Slow Progress on Tax Reform as Gov't, House Play Waiting Game: Analyst

The Ministry of Finance will release a new regulation this week to make sure tax amnesty participants are exempted from income tax when transferring ownership of their houses or land as part of the ministry's efforts to maintain taxpayers' trust, Minister Sri Mulyani Indrawati said on Wednesday (15/11). (Antara Photo/Yudhi Mahatma)

By : Tabita Diela | on 7:49 PM May 26, 2017
Category : Business, Economy

Jakarta. The slow start for Indonesia's tax reform agenda is a reflection of the long process ahead to improve the country's tax collection systems, an executive director of Center for Indonesia Taxation Analysis, or CITA, said.

The government began the tax reform process with the nine-month tax amnesty program that ended in March, where nearly one million taxpayers declared more than $367 billion of previously unreported assets.

Indonesia's tax base compliance is considerably low, according to the Organization for Economic Cooperation and Development (OECD). The multinational organization said, of Indonesia's 260 million citizens, only 27 million were registered taxpayers in 2014 and only 900,000 paid what they owed.

The next step to improve tax compliance should be the revision of General Taxation System, known as KUP, regulating many details on Indonesia's taxation system including definitions, procedures and sanctions.

Still, it has almost been two months since the government's record-breaking tax amnesty program ended but there is no apparent progress on the reform of taxation laws.

"The process should be quicker in order to make it the basis of Indonesia's new taxation system," Yustinus Prastowo of CITA told the Jakarta Globe on Friday (26/05).

Yustinus said revising KUP is only the beginning of tax reform in Indonesia. The process will be followed by revising Income Tax Law and Value-Added Tax Law revisions, by the Directorate General of Taxes.

"Indonesia has four core components to its tax reform agenda. There is regulation reform that includes revising laws and streamlining its derivative regulations. Then there is administrative-related reform, that includes IT improvement and cutting red tape. The third component is human resource improvement and the last is institutional transformation," he said.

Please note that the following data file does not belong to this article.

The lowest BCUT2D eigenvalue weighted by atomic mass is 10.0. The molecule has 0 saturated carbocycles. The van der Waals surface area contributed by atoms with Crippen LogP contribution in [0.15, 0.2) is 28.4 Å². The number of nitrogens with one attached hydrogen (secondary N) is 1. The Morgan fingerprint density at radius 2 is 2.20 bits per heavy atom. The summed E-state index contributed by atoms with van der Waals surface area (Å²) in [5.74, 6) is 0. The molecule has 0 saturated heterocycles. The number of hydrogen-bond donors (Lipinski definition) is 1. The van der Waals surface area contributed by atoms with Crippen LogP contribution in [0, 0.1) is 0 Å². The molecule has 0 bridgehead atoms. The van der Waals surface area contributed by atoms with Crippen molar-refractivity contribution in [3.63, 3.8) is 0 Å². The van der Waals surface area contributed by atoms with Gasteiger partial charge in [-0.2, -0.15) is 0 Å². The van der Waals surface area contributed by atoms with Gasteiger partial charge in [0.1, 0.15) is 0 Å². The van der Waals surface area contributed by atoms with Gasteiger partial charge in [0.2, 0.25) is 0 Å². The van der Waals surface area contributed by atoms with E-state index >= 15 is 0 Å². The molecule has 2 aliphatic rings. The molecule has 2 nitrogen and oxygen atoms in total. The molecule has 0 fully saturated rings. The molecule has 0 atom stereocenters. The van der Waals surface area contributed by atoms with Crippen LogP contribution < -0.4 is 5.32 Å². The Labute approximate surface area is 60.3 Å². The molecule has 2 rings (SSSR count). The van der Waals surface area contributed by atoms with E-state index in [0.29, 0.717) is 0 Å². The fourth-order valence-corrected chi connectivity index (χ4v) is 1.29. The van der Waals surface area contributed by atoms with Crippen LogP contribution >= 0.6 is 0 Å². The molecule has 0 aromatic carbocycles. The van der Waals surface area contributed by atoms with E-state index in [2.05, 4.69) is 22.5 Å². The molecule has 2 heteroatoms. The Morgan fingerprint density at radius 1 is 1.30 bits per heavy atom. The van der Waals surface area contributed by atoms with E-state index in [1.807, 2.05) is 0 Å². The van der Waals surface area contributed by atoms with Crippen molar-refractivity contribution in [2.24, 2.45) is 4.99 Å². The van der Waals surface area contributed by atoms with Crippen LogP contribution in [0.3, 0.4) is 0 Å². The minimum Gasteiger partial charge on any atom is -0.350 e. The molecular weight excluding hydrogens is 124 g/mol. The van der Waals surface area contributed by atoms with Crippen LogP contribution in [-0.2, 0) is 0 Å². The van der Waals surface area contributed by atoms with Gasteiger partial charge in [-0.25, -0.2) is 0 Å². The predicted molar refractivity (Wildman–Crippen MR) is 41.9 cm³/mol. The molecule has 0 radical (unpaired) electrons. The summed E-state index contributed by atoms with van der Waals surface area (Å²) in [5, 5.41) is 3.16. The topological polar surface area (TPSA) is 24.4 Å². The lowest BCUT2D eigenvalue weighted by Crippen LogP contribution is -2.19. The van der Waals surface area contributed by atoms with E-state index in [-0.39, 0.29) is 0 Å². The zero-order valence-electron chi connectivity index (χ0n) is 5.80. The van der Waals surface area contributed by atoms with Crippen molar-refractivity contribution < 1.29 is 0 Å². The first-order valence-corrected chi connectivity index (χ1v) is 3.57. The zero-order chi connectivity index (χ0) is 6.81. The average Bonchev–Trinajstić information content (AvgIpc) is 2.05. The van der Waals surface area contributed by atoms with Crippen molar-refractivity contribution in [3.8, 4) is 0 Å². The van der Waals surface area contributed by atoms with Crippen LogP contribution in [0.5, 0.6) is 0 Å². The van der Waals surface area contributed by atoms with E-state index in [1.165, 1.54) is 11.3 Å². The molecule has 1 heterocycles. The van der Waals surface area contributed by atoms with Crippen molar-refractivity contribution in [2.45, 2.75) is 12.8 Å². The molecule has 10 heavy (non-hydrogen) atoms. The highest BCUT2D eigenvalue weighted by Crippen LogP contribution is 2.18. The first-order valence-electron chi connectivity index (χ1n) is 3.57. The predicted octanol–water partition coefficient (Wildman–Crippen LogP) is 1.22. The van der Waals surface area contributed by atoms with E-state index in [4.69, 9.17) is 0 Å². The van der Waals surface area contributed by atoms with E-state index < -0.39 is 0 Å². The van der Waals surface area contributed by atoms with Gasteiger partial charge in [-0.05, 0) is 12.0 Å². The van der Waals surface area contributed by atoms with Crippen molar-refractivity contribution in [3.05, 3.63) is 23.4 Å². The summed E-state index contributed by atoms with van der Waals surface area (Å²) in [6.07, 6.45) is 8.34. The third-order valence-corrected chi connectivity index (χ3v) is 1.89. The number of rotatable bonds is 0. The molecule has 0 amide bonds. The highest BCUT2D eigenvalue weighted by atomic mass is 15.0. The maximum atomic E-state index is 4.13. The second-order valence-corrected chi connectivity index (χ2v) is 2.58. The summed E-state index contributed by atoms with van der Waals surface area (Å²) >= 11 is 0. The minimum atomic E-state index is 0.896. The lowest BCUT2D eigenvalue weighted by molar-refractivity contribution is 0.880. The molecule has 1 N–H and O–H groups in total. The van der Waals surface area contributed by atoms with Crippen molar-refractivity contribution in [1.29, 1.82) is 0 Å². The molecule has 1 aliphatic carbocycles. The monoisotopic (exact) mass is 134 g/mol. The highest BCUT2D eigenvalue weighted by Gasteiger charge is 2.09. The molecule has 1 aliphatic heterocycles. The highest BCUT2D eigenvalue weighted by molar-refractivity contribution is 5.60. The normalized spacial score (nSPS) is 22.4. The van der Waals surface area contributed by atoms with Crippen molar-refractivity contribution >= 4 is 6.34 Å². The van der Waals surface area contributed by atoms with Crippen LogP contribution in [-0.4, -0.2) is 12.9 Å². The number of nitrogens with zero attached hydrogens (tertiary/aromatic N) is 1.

According to the KUP revision academic paper, which contains the scientific concept, background, purpose and target of a bill, the revised KUP should be more easy to understand by both the taxpayers and officers.

Waiting Game

Hestu Yoga Saksama, the director of counseling, service and public relations at the Directorate General of Taxes, said the government had handed the bill to the House of Representatives in mid-2016.

"The government's position right now is to wait for an invitation from the House for a hearing," Hestu said "The Directorate General of Taxes has yet to receive the invitation from the House until now."

Two hearing sessions held by Commission XI of the House of Representatives — which oversees Ministry of Finance and other finance-related matters — regarding KUP Law revisions in April were canceled.

Misbakhun, a lawmaker from Commission XI, said a new schedule has been made but he needs to check with the House's secretariat office for further details.

Unlike Yustinus who thinks the law might not be passed this year, Misbakhun said he is "personally sure" that the law will be passed this year if the government shows an intention to build "political communication" with factions at the House.

Misbakhun, however, did not elaborate on what this meant.

Another lawmaker from Commission XI, Hendrawan Supratikno, also said the bill has yet to make any progress so far.

"The revision is [still in] the preliminary stages [between the lawmakers, government, academics, businesses]," he said.

Second-Best Policy

"If we look at the House's [number of] session periods left, it will be rather hard to pass this bill this year," Yustinus said."What the government can do is to settle on the second-best policy for now."

He said the government can jumpstart the reform with improvements within the tax office that don't need a change in law, such as simpler administration processes for taxpayers.

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